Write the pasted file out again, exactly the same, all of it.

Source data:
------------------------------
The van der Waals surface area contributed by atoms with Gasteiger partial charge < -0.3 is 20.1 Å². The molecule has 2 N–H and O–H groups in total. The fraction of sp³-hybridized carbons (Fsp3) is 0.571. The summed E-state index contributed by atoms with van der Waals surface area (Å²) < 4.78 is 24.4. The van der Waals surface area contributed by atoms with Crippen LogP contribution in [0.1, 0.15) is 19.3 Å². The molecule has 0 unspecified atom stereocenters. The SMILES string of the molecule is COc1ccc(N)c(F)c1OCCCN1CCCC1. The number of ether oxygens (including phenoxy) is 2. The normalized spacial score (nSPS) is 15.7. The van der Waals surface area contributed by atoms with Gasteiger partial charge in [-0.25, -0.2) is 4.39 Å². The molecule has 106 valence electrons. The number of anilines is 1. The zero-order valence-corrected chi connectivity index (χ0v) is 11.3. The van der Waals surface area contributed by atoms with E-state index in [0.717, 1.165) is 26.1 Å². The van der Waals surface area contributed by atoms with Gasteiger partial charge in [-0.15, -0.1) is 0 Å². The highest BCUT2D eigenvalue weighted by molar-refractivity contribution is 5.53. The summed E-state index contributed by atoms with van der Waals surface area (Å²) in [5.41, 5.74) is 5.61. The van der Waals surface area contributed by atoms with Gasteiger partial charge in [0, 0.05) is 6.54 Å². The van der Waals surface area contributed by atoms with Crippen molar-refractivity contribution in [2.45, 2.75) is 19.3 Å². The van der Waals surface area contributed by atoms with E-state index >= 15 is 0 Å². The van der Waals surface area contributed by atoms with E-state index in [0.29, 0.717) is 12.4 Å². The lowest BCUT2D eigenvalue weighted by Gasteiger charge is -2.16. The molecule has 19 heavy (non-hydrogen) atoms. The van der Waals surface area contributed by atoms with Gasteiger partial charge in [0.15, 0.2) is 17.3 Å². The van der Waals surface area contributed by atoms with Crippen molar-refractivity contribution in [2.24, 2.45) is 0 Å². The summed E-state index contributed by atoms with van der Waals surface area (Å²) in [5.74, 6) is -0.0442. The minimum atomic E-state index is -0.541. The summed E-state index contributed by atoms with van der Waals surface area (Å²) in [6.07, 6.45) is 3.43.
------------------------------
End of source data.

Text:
The van der Waals surface area contributed by atoms with Gasteiger partial charge < -0.3 is 20.1 Å². The molecule has 2 N–H and O–H groups in total. The fraction of sp³-hybridized carbons (Fsp3) is 0.571. The summed E-state index contributed by atoms with van der Waals surface area (Å²) < 4.78 is 24.4. The van der Waals surface area contributed by atoms with Crippen LogP contribution in [0.1, 0.15) is 19.3 Å². The molecule has 0 unspecified atom stereocenters. The SMILES string of the molecule is COc1ccc(N)c(F)c1OCCCN1CCCC1. The number of ether oxygens (including phenoxy) is 2. The normalized spacial score (nSPS) is 15.7. The van der Waals surface area contributed by atoms with Gasteiger partial charge in [-0.25, -0.2) is 4.39 Å². The molecule has 106 valence electrons. The number of anilines is 1. The zero-order valence-corrected chi connectivity index (χ0v) is 11.3. The van der Waals surface area contributed by atoms with E-state index in [0.717, 1.165) is 26.1 Å². The van der Waals surface area contributed by atoms with Gasteiger partial charge in [-0.15, -0.1) is 0 Å². The highest BCUT2D eigenvalue weighted by molar-refractivity contribution is 5.53. The summed E-state index contributed by atoms with van der Waals surface area (Å²) in [5.41, 5.74) is 5.61. The van der Waals surface area contributed by atoms with Gasteiger partial charge in [0, 0.05) is 6.54 Å². The van der Waals surface area contributed by atoms with Crippen molar-refractivity contribution in [2.45, 2.75) is 19.3 Å². The van der Waals surface area contributed by atoms with E-state index >= 15 is 0 Å². The van der Waals surface area contributed by atoms with E-state index in [0.29, 0.717) is 12.4 Å². The lowest BCUT2D eigenvalue weighted by Gasteiger charge is -2.16. The molecule has 19 heavy (non-hydrogen) atoms. The van der Waals surface area contributed by atoms with Gasteiger partial charge in [0.15, 0.2) is 17.3 Å². The van der Waals surface area contributed by atoms with Crippen molar-refractivity contribution in [2.24, 2.45) is 0 Å². The summed E-state index contributed by atoms with van der Waals surface area (Å²) in [5.74, 6) is -0.0442. The minimum atomic E-state index is -0.541. The summed E-state index contributed by atoms with van der Waals surface area (Å²) in [6.07, 6.45) is 3.43.